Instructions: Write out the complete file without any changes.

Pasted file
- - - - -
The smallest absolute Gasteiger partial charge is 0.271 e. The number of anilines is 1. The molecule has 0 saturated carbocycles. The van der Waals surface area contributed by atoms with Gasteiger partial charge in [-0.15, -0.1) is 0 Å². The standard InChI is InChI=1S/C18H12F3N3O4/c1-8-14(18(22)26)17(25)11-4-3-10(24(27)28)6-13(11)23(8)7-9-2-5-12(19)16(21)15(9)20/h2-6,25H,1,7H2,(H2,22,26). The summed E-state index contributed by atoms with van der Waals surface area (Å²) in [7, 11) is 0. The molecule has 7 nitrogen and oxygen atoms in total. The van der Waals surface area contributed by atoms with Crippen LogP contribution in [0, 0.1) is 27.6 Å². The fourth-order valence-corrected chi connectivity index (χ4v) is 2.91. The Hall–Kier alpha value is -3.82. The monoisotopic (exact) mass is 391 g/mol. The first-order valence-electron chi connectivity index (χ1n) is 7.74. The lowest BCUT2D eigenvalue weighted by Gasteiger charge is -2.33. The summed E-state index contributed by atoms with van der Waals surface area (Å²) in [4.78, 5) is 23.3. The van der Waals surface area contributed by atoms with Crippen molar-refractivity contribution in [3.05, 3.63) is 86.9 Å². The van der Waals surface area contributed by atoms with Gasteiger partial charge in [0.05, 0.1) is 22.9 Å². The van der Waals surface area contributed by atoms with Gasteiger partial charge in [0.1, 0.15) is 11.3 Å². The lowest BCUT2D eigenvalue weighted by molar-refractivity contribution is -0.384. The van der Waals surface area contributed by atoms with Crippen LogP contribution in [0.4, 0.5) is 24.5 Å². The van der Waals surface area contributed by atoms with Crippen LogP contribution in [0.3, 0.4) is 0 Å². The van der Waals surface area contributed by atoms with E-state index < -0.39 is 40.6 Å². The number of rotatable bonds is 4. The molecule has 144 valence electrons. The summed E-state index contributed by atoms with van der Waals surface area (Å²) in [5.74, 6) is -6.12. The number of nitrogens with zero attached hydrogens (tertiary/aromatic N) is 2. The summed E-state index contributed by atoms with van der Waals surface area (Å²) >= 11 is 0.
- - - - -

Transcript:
The smallest absolute Gasteiger partial charge is 0.271 e. The number of anilines is 1. The molecule has 0 saturated carbocycles. The van der Waals surface area contributed by atoms with Gasteiger partial charge in [-0.15, -0.1) is 0 Å². The standard InChI is InChI=1S/C18H12F3N3O4/c1-8-14(18(22)26)17(25)11-4-3-10(24(27)28)6-13(11)23(8)7-9-2-5-12(19)16(21)15(9)20/h2-6,25H,1,7H2,(H2,22,26). The summed E-state index contributed by atoms with van der Waals surface area (Å²) in [7, 11) is 0. The molecule has 7 nitrogen and oxygen atoms in total. The van der Waals surface area contributed by atoms with Crippen LogP contribution in [0, 0.1) is 27.6 Å². The fourth-order valence-corrected chi connectivity index (χ4v) is 2.91. The Hall–Kier alpha value is -3.82. The monoisotopic (exact) mass is 391 g/mol. The first-order valence-electron chi connectivity index (χ1n) is 7.74. The lowest BCUT2D eigenvalue weighted by Gasteiger charge is -2.33. The summed E-state index contributed by atoms with van der Waals surface area (Å²) in [4.78, 5) is 23.3. The van der Waals surface area contributed by atoms with Crippen molar-refractivity contribution in [3.05, 3.63) is 86.9 Å². The van der Waals surface area contributed by atoms with Gasteiger partial charge in [0.05, 0.1) is 22.9 Å². The van der Waals surface area contributed by atoms with Gasteiger partial charge in [0.1, 0.15) is 11.3 Å². The lowest BCUT2D eigenvalue weighted by molar-refractivity contribution is -0.384. The van der Waals surface area contributed by atoms with Crippen LogP contribution in [0.4, 0.5) is 24.5 Å². The van der Waals surface area contributed by atoms with Crippen LogP contribution in [0.3, 0.4) is 0 Å². The van der Waals surface area contributed by atoms with E-state index < -0.39 is 40.6 Å². The number of rotatable bonds is 4. The molecule has 144 valence electrons. The summed E-state index contributed by atoms with van der Waals surface area (Å²) in [5.74, 6) is -6.12. The number of nitrogens with zero attached hydrogens (tertiary/aromatic N) is 2. The summed E-state index contributed by atoms with van der Waals surface area (Å²) >= 11 is 0.